What Is an Osteopath?

How an Osteopathic Doctor (DO) Differs From an MD

An osteopath is a physician trained in osteopathic medicine. Osteopaths treat and prevent illness through the manipulation and massage of bones, joints, and muscles. Treatment aims to improve health by positively impacting the body’s nervous, circulatory, and lymphatic systems.

Osteopathic doctors represent less than 10% of practicing physicians in the United States today. Most osteopaths specialize in family or internal medicine. However, you can find licensed osteopaths who specialize in rheumatology, gynecology, and even surgery in all 50 states. 

This article explains what an osteopathic doctor (or DO) is and how they are trained. It also details what osteopathic treatment entails and the difference between osteopathy and naturopathy.

what is an osteopath
Verywell / Ellen Lindner

Training

An osteopathic physician is a licensed medical practitioner who was trained in the field of "osteopathic medicine." A "Doctor of Osteopathic Medicine" has the initials "DO" after his or her name.

Like an "MD," an osteopathic physician is a fully trained and licensed physician. DOs and MDs are considered equal, legally, and in terms of their authority to diagnose and treat various health conditions, prescribe medications, and perform surgery.

The difference between an MD and a DO is in the approach and focus of the medical education they receive. Both DOs and MDs need an undergraduate degree, plus at least four years of medical school. 

The osteopathic medical school emphasizes the whole person and the connection between the musculoskeletal system and disease and symptoms. Osteopathic physicians cover the same curriculum as MDs at osteopathic medical schools. They also receive an additional 300 to 500 hours of specialized osteopathic training, studying the musculoskeletal system.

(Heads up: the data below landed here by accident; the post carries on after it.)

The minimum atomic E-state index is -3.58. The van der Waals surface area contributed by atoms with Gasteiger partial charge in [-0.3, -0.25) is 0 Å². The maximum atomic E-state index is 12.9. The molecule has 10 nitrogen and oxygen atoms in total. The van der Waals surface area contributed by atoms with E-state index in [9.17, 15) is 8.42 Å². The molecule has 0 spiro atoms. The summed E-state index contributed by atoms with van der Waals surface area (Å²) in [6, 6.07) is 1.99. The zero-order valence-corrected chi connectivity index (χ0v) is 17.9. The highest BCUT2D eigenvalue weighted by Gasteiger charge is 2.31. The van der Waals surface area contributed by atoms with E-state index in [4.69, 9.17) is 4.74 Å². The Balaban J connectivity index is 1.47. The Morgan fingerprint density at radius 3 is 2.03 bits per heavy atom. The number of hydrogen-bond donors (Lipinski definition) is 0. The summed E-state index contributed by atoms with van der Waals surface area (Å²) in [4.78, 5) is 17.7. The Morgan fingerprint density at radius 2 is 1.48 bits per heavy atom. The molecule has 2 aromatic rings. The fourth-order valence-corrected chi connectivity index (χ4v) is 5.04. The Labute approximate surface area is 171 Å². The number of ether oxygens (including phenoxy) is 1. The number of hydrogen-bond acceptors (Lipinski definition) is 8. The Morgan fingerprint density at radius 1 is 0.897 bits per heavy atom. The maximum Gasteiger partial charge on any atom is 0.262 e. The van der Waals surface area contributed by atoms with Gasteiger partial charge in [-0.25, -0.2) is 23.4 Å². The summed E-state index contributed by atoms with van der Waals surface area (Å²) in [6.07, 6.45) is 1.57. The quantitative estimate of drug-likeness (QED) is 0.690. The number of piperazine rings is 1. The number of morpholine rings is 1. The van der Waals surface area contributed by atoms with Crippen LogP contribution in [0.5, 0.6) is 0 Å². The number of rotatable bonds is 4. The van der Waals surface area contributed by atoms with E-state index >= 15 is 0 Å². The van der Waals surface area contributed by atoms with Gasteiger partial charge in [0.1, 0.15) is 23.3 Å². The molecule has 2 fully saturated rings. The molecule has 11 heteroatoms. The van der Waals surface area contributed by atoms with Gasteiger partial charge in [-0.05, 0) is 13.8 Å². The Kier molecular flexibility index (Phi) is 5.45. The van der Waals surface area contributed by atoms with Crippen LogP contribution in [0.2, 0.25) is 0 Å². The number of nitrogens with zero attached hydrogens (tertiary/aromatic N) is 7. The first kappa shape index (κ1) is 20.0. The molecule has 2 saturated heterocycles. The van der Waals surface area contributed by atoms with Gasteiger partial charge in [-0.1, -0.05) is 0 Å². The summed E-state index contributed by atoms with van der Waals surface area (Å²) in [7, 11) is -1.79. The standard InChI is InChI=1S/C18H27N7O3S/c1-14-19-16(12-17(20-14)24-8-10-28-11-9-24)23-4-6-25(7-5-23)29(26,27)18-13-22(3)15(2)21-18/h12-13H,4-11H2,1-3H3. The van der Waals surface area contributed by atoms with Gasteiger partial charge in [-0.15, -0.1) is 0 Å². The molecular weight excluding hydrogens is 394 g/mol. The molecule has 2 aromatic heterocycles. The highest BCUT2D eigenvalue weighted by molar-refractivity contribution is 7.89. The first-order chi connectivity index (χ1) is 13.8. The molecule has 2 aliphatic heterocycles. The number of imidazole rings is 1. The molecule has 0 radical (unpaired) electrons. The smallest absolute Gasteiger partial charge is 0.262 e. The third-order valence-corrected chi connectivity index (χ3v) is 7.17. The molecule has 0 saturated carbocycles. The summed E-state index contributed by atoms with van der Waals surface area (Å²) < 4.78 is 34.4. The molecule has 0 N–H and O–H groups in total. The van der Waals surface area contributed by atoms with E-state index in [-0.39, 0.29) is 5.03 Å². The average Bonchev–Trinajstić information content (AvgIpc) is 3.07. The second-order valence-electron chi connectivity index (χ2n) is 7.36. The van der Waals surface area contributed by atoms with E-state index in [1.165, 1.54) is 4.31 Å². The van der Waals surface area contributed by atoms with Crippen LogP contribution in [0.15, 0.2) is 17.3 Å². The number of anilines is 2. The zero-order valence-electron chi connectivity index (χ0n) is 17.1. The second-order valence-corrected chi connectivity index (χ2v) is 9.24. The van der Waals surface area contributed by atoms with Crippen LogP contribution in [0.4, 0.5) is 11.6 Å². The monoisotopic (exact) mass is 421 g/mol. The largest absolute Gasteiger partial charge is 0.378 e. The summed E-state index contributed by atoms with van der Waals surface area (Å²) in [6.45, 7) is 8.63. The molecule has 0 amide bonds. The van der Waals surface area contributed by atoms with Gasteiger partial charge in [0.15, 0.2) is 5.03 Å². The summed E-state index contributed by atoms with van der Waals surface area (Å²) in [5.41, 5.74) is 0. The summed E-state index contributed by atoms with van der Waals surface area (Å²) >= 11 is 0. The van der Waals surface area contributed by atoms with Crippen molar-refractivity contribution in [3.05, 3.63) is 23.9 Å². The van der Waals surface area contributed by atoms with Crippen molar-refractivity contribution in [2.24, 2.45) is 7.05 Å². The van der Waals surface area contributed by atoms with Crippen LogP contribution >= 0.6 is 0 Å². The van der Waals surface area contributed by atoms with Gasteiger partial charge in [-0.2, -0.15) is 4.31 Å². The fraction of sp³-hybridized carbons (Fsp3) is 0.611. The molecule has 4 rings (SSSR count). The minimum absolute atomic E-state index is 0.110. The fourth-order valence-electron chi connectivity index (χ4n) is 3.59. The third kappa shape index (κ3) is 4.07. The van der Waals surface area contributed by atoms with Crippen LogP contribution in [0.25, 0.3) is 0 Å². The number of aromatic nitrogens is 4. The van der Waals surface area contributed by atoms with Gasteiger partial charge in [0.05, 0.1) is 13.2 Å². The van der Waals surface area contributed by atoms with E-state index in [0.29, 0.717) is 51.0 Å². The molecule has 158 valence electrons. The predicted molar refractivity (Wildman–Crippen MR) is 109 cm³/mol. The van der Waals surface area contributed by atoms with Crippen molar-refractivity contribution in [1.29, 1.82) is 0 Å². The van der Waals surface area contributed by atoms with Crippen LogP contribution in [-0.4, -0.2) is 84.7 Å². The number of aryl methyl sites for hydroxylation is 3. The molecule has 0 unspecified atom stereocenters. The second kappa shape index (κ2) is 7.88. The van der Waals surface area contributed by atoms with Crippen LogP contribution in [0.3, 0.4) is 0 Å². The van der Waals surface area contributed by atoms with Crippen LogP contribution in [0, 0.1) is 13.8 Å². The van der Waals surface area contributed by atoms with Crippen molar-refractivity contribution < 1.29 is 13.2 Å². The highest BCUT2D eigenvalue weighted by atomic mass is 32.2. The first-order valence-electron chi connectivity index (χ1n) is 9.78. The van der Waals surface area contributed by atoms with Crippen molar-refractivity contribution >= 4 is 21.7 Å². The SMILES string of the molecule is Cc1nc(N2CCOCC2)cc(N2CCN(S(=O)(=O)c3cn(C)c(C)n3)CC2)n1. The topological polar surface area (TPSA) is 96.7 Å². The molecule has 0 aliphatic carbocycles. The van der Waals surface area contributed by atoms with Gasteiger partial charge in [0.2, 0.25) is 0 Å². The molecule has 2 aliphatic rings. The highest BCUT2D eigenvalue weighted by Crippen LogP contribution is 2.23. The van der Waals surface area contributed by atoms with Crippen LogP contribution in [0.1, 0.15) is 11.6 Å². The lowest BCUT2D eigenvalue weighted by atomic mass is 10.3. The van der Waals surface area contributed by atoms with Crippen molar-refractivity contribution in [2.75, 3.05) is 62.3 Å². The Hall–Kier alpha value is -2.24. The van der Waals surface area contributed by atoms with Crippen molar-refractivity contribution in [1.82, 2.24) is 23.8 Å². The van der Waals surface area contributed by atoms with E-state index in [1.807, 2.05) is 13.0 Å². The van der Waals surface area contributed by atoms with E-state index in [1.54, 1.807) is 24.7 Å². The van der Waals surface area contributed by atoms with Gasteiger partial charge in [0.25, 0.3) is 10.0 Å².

DOs and MDs then need to typically complete a two- to six-year internship/residency program, pass state licensing exams, and obtain continuing education to remain certified. Like MDs, DOs can specialize in particular areas of medicine.

According to the American Osteopathic Association, there were more than 140,000 licensed osteopathic physicians practicing in the U.S as of 2022. 

Medical Specialties

Osteopathic medical schools tend to emphasize primary care training, so more than half of the osteopathic physicians in practice end up in the fields of pediatrics, obstetrics/gynecology, and internal medicine.

Some osteopathic physicians function primarily in a conventional capacity, offering traditional diagnosis and treatment.

Others incorporate more of the hands-on osteopathic approaches. Cranial and musculoskeletal systems manipulation and massage help restore balance and relieve neurological, respiratory, digestive, and other symptoms.

Osteopathic Manipulation

Osteopathic manipulation treatment (OMT) is a hands-on therapy that applies gentle pressure to manipulate the muscles, soft tissues, and joints. OMT is often used to treat lower back pain, but it has a wide array of other benefits. 

Osteopathic manipulation therapy is used to treat:

  • Arthritis
  • Asthma
  • Carpel tunnel syndrome
  • Chronic pain
  • Constipation
  • Fibromyalgia
  • Irritable Bowel Syndrome
  • Menstrual pain
  • Migraines
  • Neck pain
  • Pregnancy discomfort
  • Sinus infections
  • Sports injuries

Osteopathic manipulations are done standing, seated, or lying down. You may hear a popping or cracking sound during a manipulation. The sound is not your bones cracking or popping into place. It is caused by the release of gas bubbles in the synovial fluid between the joints.

Benefits of Seeing an Osteopath

The benefits of seeing an osteopathic physician depend on your health condition, the type of approach that is most effective for you, and of course, as with any physician, on the particular doctor's focus, personality, and level of expertise.